Archive - Apr 17, 2008 - Page
By MEGAN JAMES
MIDDLEBURY — Usually when Nancie Dunn attends the National Stationery Show in New York City she goes as a buyer for her Middlebury country gift store, Sweet Cecily. This year she’ll be on the other side of an exhibit booth, selling her handmade greeting cards.
Dunn started making her own cards about three years ago when her store was low on Easter cards. She took up marker and paintbrush and whipped out a small series of colorful cards to fill the racks. The first batch sold so well, she followed up with another.
“It just took off,” she said. “And they’ve gotten better and better as I’ve done more and more.”
A graduate of the Philadelphia College of Art, where she majored in children’s illustration, Dunn has always felt the pull to create her own art. Frog Hollow Craft Center was just opening when she moved to Middlebury in 1972, and she got a studio downstairs where she worked as a graphic designer.
She created the craft center’s frog logo and worked with its artists and craftspeople to design their business cards, stationery and letterhead, shifting her own illustration onto the backburner for a while. Since opening Sweet Cecily in 1987, the Main Street store has been her priority.
Until three years ago, that is, when she found the perfect creative outlet in her cards.
“It combines my real love of words with my real love of illustration,” she said.
More importantly for Dunn, the simplicity of card-making seems to quiet her perfectionist side.
“I think that when you are a maker of anything … sometimes you hold yourself to a standard that doesn’t allow you to move forward,” she said. “I realized that I didn’t have to be Michelangelo to do greeting cards.”
By JOHN FLOWERS
MONTPELIER — State lawmakers on Wednesday began reviewing a menu of $46.3 million in potential spending cuts and revenue adjustments to compensate for an estimated $24.5 million shortfall in Vermont’s fiscal year 2009 general fund budget.
The potential spending/revenue adjustments were developed by the Joint Fiscal Office and representatives of the House, Senate and Douglas administration. Released at around 11 a.m. on Wednesday, the proposed adjustments seek to remedy a major revenue shortfall predicted on Tuesday by state economists.
Since lawmakers and Gov. James Douglas have vowed to not raise any broad-based taxes this year, the Legislature will have to find economies within the $1.2 billion spending plan passed earlier this month by the House.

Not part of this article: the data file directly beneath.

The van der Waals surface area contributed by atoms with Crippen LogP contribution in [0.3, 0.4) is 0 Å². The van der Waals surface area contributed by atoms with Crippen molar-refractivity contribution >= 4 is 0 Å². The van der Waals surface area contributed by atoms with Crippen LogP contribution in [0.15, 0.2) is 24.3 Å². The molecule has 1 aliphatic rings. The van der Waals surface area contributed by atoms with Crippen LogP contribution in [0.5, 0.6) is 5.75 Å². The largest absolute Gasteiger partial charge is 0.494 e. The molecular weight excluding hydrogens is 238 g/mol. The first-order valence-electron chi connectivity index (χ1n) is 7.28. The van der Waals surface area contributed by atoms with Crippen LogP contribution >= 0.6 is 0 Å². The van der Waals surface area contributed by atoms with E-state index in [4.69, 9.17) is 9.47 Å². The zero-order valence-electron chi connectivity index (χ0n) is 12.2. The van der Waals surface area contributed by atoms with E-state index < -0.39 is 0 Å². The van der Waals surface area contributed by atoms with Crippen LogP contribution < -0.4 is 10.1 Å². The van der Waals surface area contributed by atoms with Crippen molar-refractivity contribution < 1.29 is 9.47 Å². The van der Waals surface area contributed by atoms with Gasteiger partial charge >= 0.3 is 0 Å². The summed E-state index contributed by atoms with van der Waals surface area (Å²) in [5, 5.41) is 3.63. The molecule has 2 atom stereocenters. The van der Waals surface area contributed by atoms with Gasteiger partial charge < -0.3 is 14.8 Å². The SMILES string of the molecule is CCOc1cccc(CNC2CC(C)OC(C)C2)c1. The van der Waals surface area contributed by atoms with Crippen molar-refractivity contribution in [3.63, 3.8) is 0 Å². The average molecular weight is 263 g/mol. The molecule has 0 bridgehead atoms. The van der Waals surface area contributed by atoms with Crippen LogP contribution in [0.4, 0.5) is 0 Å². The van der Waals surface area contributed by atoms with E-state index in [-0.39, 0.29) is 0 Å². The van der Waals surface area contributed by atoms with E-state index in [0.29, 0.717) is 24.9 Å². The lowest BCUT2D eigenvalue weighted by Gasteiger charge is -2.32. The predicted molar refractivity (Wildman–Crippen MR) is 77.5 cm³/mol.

Red ink is also looming in the state’s transportation and education funds, which pushes the total potential fiscal year 2009 revenue shortfall to around $30 million.
“People are working cooperatively to do the dirty job of looking where to cut,” said Sen. Claire Ayer, D-Weybridge, who serves on the Senate Finance Committee and is Senate majority whip. “I don’t think there will be anything held sacred, except for the education fund.”
The menu of potential cuts unveiled on Wednesday included:
• $5.6 million from the executive branch, including hiring freezes, possible job cuts and a 25 percent reduction in the travel budget.
• $20.5 million from human services, including elimination of state-only prescription programs under Medicare Part D; closing the Northwest State Correctional Center in St. Albans and sending those inmates out of state; and limiting inflationary increases to 1.25 percent for nursing homes, mental health care agencies and developmental services agencies.
By JOHN FLOWERS
MIDDLEBURY — Middlebury voters on May 20 will be asked to approve local option taxes of 1 percent on sales, rooms, meals and alcohol transactions in town for the next three decades in order to raise $7 million for a new bridge that will span the Otter Creek at Cross Street.
Selectmen made that decision on Monday evening, only hours after Gov. James Douglas signed into law a charter change that would give Middlebury the authority to implement local option taxes.
The board also decided on Monday to limit the lifespan of the new taxes to 30 years — the same timeframe for payback on an already-approved $16 million bond issue to fund the bridge, which will link Main Street with Court Street as a means of reducing gridlock in the downtown.
Middlebury College has pledged to cover $9 million of the project costs. The institution will make annual payments of $600,000 over 30 years, beginning when the span opens to traffic — perhaps as soon as the fall of 2010.
Figures provided by the Vermont Tax Department indicate a 1-percent local option tax on sales, meals, rooms and alcohol would’ve netted Middlebury $725,319 in 2007. That sum acknowledges the 30 percent in local option tax revenues that Middlebury — and any other community implementing such taxes — must turn over to the state for its payment-in-lieu-of-taxes program.